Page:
Traffic rules are an example. You can get fined, or lose your driver's license for parking in the wrong place, running a red light, not stopping at a stop sign, and a host of other rules. In some places you can go to prison for driving without a license, or driving drunk- because the state has decided to infringe on your personal freedom for the public good. The state forces you to pay taxes. Sometimes it forces you to join the army. That's what governments do. All governments do this to some degree, not just totalitarian ones (as some try to pretend).

The question is- what ought to be the limitations on this? I'm obviously bringing this up because of the current mask issue, but the problem is a general one.

How does one draw the line?

Does your *freedom* infringe on the life and well being of others? That would be my starting point.

Great topic.
 

Jefferson

Administrator
Staff member
Administrator
Super Moderator
I'm obviously bringing this up because of the current mask issue, but the problem is a general one.

How does one draw the line?

For the Democrats, the line won't get drawn until after the election. They need people wearing masks as walking billboards advertising that everyone needs to live in fear and paranoia over this "pandemic."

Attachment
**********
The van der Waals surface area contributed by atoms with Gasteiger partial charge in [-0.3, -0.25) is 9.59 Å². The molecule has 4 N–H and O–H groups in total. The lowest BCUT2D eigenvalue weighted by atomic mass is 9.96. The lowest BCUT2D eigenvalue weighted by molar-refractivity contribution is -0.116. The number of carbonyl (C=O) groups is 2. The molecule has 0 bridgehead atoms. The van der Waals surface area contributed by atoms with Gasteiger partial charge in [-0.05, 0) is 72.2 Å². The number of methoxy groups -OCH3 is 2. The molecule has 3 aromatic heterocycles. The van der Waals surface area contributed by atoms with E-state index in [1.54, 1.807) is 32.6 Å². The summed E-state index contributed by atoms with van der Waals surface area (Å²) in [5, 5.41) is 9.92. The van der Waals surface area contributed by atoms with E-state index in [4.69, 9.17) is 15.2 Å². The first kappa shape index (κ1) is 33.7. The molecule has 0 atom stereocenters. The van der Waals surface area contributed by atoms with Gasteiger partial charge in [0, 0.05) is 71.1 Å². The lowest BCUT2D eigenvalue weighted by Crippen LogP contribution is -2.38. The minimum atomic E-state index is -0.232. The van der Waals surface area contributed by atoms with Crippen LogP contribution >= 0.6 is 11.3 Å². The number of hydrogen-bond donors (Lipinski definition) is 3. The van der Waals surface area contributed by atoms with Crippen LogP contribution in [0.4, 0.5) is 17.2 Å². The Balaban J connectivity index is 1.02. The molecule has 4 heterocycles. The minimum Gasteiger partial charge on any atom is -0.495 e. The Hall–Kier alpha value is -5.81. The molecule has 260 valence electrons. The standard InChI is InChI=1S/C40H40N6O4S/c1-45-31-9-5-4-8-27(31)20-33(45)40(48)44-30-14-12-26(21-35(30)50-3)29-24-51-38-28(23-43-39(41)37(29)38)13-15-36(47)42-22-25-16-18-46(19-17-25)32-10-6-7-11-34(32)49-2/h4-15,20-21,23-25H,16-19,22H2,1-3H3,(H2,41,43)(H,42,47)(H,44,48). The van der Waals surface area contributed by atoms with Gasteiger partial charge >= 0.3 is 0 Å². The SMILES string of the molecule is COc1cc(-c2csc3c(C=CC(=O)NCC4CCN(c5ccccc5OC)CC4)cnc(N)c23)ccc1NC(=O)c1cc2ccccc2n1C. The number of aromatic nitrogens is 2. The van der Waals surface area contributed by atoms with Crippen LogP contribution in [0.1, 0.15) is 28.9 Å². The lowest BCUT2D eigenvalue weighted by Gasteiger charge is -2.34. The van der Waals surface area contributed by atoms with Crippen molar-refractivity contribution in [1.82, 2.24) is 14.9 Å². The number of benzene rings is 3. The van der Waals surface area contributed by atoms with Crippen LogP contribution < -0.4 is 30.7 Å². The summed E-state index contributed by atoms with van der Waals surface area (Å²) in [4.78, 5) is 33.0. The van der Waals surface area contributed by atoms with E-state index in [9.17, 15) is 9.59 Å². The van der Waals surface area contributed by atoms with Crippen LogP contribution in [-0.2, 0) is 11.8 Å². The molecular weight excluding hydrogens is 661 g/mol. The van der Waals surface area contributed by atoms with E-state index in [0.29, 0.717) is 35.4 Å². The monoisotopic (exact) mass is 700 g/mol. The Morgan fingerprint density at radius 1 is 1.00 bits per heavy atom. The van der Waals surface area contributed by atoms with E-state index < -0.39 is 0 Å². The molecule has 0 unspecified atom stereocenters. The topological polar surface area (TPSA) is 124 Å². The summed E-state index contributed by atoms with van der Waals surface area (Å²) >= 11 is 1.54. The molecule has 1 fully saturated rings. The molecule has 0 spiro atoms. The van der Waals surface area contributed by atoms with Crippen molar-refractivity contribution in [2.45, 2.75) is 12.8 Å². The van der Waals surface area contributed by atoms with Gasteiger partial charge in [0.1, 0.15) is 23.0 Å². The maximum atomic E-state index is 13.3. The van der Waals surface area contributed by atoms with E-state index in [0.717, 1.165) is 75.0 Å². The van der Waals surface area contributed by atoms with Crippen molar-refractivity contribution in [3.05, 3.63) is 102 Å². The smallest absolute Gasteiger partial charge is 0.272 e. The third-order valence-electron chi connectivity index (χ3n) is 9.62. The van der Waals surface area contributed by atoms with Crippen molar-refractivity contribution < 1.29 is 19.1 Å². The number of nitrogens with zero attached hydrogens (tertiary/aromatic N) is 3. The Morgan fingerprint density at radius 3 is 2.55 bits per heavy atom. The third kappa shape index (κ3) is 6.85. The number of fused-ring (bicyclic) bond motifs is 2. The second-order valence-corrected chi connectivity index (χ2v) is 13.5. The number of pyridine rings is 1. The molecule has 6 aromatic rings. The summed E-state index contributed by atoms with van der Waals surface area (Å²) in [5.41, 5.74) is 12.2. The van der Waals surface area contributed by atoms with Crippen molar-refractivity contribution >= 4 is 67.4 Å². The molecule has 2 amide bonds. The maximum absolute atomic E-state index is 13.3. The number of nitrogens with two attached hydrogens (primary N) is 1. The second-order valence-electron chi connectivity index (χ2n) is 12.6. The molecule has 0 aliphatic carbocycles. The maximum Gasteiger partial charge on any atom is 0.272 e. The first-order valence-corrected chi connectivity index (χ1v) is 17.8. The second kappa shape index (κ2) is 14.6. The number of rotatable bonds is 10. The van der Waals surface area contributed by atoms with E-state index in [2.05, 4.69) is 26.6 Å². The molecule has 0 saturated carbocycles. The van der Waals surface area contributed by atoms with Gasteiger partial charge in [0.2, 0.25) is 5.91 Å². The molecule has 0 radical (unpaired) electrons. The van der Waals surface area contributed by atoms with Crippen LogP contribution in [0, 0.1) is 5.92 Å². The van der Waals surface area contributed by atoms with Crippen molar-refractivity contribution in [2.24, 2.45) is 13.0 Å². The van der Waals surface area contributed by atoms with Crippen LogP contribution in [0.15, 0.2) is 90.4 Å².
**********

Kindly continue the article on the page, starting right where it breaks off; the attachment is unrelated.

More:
This fear will give the Democrats their excuse to demand mail-in voting which is a very easy way for them to cheat. They'll claim people could catch the virus in the voting booths.

They promote this virus like it's the second coming of the bubonic plague.
 

chair

Well-known member
For the Democrats, the line won't get drawn until after the election. They need people wearing masks as walking billboards advertising that everyone needs to live in fear and paranoia over this "pandemic."

This fear will give the Democrats their excuse to demand mail-in voting which is a very easy way for them to cheat. They'll claim people could catch the virus in the voting booths.

They promote this virus like it's the second coming of the bubonic plague.

Please try to relate to the general question. This issue has always been around, long before there were Democrats or Republicans or masks or COVID-19. Where do you think the line should be drawn? Is it reasonable for me to be arrested for drunk driving? For running a red light? What is reasonable and what isn't? And why?
 

expos4ever

New member